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Attorney General of Texas


Attorney General of Texas

Attorney General of Texas
Greg Abbott

since December 2, 2002
Style The Honorable
Term length Four years, no term limits
Inaugural holder Volney E. Howard
Formation Texas Constitution
Website [1]

The Texas Attorney General is the chief legal and law enforcement officer of the State of Texas.

The department has offices at the William P. Clements State Office Building in Downtown Austin.[1][2]


The Office of the Attorney General was first established by executive ordinance of the Republic of Texas government in 1836. The attorneys general of the Republic of Texas and the first four attorneys general under the 1845 state constitution were appointed by the governor. The office was made elective in 1850 by constitutional amendment.

The attorney general is elected to a four-year term. The current 49th attorney general of Texas is Greg Abbott (Republican), in office since December 2, 2002. Abbott was re-elected in 2006 and 2010 and as of July 18, 2012, he is the longest-serving Attorney General in Texas history and by the end of his third term, Abbott will have served 12 years in office.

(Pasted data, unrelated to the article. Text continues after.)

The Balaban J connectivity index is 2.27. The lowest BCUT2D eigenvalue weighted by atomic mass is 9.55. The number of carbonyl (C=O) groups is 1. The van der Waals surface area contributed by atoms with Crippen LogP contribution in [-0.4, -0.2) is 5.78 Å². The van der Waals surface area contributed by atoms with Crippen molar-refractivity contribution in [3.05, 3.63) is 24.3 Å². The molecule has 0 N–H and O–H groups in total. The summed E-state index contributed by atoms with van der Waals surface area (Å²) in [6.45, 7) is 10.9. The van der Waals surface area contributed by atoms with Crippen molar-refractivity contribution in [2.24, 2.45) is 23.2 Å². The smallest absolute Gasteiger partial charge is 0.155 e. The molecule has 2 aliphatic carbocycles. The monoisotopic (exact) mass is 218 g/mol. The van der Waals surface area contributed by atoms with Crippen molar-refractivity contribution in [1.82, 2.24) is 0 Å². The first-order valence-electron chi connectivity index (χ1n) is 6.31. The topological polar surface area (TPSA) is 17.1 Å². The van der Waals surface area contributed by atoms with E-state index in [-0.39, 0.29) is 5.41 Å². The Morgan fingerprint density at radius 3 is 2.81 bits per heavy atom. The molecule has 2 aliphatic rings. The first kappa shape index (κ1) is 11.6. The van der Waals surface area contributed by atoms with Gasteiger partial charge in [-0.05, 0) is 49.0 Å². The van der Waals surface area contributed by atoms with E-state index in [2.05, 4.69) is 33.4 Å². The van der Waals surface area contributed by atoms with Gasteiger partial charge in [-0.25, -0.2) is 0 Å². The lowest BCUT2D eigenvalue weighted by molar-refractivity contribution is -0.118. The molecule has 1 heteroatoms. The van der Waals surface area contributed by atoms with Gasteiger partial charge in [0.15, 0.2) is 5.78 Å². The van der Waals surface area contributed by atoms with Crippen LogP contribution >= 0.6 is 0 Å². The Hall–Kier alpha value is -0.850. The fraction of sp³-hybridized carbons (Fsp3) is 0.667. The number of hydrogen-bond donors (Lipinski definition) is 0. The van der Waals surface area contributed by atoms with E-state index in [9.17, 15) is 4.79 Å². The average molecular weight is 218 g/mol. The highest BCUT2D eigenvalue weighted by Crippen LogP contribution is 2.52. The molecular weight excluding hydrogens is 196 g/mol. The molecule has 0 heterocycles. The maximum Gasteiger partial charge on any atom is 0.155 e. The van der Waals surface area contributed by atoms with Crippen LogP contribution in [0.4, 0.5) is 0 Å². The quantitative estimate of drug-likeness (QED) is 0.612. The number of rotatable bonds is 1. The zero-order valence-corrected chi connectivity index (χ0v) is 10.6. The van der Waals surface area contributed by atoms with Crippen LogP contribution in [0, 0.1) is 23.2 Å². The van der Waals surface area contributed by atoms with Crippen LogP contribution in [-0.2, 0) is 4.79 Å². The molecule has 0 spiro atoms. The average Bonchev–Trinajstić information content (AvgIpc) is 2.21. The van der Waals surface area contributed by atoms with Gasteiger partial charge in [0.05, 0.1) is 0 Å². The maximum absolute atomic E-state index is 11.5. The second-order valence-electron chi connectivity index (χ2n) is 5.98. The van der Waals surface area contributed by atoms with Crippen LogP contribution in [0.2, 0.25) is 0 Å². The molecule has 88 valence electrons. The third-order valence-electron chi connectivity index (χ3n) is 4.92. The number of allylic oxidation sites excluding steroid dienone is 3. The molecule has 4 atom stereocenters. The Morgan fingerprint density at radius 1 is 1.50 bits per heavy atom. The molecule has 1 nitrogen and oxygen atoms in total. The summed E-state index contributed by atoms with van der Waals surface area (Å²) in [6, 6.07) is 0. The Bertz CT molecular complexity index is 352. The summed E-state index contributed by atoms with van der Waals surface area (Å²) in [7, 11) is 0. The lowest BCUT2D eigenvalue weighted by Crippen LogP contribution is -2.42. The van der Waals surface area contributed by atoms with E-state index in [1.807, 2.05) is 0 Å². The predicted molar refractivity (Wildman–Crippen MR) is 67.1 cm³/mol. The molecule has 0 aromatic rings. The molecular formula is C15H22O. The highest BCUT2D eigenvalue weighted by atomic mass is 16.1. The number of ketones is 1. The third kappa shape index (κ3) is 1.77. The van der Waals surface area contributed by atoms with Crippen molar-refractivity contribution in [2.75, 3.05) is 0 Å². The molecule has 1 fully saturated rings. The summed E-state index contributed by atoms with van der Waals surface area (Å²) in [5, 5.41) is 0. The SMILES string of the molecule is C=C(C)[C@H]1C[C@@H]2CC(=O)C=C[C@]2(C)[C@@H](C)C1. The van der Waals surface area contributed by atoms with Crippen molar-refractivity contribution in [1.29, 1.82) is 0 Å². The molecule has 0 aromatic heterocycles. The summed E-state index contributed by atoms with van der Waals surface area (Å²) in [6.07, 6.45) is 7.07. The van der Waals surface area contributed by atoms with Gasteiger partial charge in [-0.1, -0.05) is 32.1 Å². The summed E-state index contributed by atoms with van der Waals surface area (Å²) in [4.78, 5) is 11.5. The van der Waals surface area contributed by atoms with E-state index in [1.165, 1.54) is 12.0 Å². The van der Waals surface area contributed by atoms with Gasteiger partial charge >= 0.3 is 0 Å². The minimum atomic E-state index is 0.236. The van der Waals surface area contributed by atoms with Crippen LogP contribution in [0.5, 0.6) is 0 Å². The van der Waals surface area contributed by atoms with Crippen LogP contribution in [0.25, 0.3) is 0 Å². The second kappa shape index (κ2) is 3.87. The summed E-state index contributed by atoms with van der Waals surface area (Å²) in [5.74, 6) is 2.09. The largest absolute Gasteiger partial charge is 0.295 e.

Duties and responsibilities

The attorney general is charged by the state constitution to defend the laws and constitution of Texas, represent the state in litigation, and approve public bond issues. There are nearly 2,000 references to the Office of the Attorney General in state laws.

To fulfill these responsibilities, the Office of the Attorney General serves as legal counsel to all boards and agencies of state government, issues legal opinions when requested by the governor, heads of state agencies and other officials and commissions, and defends challenges to state laws and suits against both state agencies and individual employees of the state. These duties include representing the Director of the Texas Department of Criminal Justice in appeals from criminal convictions in federal courts. The Office of the Attorney General, Law Enforcement Division employs a staff of sworn commissioned Texas peace officers (state police) that investigate public corruption, violent crime, human trafficking, money laundering, medicaid provider fraud, mortgage fraud, election violations, cybercrime, fugitives (apprehension), investigate other special classes of offenses, and conduct criminal investigations at the request of local prosecutors. In addition, the Law Enforcement Division is the state of Texas liaison to Interpol (International Criminal Police Organization) and the U.S. Department of the Treasury, Financial Crimes Enforcement Network (FinCEN). The office is also charged with proceedings to secure child support through its Child Support Division.[3]

List of Texas Attorneys General

State of Texas